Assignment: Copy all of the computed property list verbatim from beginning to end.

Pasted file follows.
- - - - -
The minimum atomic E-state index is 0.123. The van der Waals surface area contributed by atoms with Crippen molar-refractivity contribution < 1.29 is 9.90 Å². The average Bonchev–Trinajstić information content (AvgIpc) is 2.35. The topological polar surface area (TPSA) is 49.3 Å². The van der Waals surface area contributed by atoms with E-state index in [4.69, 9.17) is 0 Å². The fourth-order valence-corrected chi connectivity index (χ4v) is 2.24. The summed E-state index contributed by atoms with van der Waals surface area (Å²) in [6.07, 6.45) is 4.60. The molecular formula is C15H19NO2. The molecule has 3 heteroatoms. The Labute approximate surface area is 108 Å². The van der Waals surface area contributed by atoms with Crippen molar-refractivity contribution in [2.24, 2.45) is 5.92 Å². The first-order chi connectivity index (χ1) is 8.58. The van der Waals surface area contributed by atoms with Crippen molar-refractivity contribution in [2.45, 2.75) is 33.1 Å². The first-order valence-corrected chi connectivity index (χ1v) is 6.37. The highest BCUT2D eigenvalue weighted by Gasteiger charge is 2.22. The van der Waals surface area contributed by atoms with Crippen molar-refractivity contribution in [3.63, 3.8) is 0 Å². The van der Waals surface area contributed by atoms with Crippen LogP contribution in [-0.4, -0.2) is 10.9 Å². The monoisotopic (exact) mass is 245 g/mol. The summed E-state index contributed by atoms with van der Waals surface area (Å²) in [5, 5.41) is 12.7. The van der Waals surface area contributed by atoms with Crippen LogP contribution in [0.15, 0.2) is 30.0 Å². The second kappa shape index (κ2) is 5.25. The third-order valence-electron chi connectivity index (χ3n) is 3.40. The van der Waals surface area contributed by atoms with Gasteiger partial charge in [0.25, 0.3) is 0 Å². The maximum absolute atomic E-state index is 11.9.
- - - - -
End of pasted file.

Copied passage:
The minimum atomic E-state index is 0.123. The van der Waals surface area contributed by atoms with Crippen molar-refractivity contribution < 1.29 is 9.90 Å². The average Bonchev–Trinajstić information content (AvgIpc) is 2.35. The topological polar surface area (TPSA) is 49.3 Å². The van der Waals surface area contributed by atoms with E-state index in [4.69, 9.17) is 0 Å². The fourth-order valence-corrected chi connectivity index (χ4v) is 2.24. The summed E-state index contributed by atoms with van der Waals surface area (Å²) in [6.07, 6.45) is 4.60. The molecular formula is C15H19NO2. The molecule has 3 heteroatoms. The Labute approximate surface area is 108 Å². The van der Waals surface area contributed by atoms with Crippen molar-refractivity contribution in [2.24, 2.45) is 5.92 Å². The first-order chi connectivity index (χ1) is 8.58. The van der Waals surface area contributed by atoms with Crippen molar-refractivity contribution in [2.45, 2.75) is 33.1 Å². The first-order valence-corrected chi connectivity index (χ1v) is 6.37. The highest BCUT2D eigenvalue weighted by Gasteiger charge is 2.22. The van der Waals surface area contributed by atoms with Crippen molar-refractivity contribution in [3.63, 3.8) is 0 Å². The van der Waals surface area contributed by atoms with Crippen LogP contribution in [-0.4, -0.2) is 10.9 Å². The monoisotopic (exact) mass is 245 g/mol. The summed E-state index contributed by atoms with van der Waals surface area (Å²) in [5, 5.41) is 12.7. The van der Waals surface area contributed by atoms with Crippen LogP contribution in [0.15, 0.2) is 30.0 Å². The second kappa shape index (κ2) is 5.25. The third-order valence-electron chi connectivity index (χ3n) is 3.40. The van der Waals surface area contributed by atoms with Gasteiger partial charge in [0.25, 0.3) is 0 Å². The maximum absolute atomic E-state index is 11.9.